Oct 07, 2016 - 4:15pm

Fracking is Making American Chemical Manufacturing More Competitive


Senior Editor, Digital Content

One point on this Manufacturing Day 2016 that shouldn’t be missed is how American’s fracking boom is helping American manufacturing.

To be competitive in international markets, manufacturers need access not only to affordable energy but to the raw materials that become the products we use daily. By unlocking immense amounts of natural gas, fracking has been a catalyst for new, job-creating manufacturing investment.

Chemical manufacturers have gained from the shale boom as illustrated in this FuelFix.com story on a new petrochemical plant being built near Houston, Texas that will produce ethylene, a plastics feedstock, and create jobs [emphasis mine]:

The idea for the U.S. project began in 2010, after Chevron Phillips had focused most of its growth in the Middle East with major projects in Qatar and Saudi Arabia, said Ron Corn, Chevron Phillips senior vice president of projects and supply chain,

“It was quite radical at the time,” Corn said of building massive petrochemical projects in Texas. “These are big, big projects — very complex.”

The effort is the continuation of the petrochemical boom primarily along the Gulf Coast to take advantage of cheap and ample ethane derived from natural gas through the ongoing shale revolution. The American Chemistry Council, a chemical industry trade group, estimates that more than 250 petrochemical projects are under construction or planned across the country through 2023, and they will create about 70,000 jobs. The combined cost is about $160 billion, including about $50 billion in Texas.

The growing demand for plastics is mostly coming in Asia, primarily China, but also India and Indonesia.

“They’re basically entering the consumer class,” Corn said, and demanding products like single-serve shampoo packets for the first time.

We see similar chemical investments in the Northeast where abundant natural gas from the Utica and Marcellus Shales are being developed:

Shell Chemical Appalachia’s long-awaited decision on a multibillion-dollar ethane cracker arrived early Tuesday and it’s a go. The company plans to build the petrochemical complex on the site of the former Horsehead zinc smelter in Potter and Center townships, Beaver County [northwest of Pittsburgh].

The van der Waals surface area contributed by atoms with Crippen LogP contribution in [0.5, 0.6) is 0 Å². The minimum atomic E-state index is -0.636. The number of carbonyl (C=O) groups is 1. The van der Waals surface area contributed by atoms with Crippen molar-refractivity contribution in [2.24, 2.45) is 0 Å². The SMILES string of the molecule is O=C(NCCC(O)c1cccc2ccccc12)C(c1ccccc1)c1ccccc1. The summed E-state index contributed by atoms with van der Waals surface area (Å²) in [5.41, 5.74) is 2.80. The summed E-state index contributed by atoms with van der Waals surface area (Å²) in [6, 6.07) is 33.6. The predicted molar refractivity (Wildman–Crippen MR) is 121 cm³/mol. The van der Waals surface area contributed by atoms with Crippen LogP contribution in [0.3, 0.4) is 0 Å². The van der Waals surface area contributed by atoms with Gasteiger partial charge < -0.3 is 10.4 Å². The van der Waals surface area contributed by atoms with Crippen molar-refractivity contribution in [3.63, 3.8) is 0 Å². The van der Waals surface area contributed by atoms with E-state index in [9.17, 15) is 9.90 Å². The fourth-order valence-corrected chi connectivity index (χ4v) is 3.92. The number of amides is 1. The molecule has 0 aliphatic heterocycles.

The site will house the cracker; three units that will convert ethylene into polyethylene pellets; a natural gas-fired power plant; a loading dock; and a wastewater plant. Main construction will start in about 18 months, with commercial production expected to begin early in the next decade, the company said in a statement.

Shell has said constructing the plant would employ 6,000 workers, giving way to 600 permanent operational positions when it opens. Shell had previously put the number of permanent jobs at 400 or 500, but spokesman Ray Fisher said Tuesday that those were just “speculation.”

Along with plastics, abundant natural gas is a boon for fertilizer makers, according to a Brookings Institution report:

[T]hey find that gas-intensive manufacturing has indeed experienced an expansion of activity as a result of the shale boom, with the most pronounced effect in fertilizer manufacturing – the most gas-intensive sector of all.

 

Being the world’s number one natural gas producer has it benefits. Policies that encourage and don’t hinder continued domestic energy development will be a hand up for American manufacturers.

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About the Author

About the Author

Sean Hackbarth
Senior Editor, Digital Content

Sean writes about public policies affecting businesses including energy, health care, and regulations. When not battling those making it harder for free enterprise to succeed, he raves about all things Wisconsin (his home state) and religiously follows the Green Bay Packers.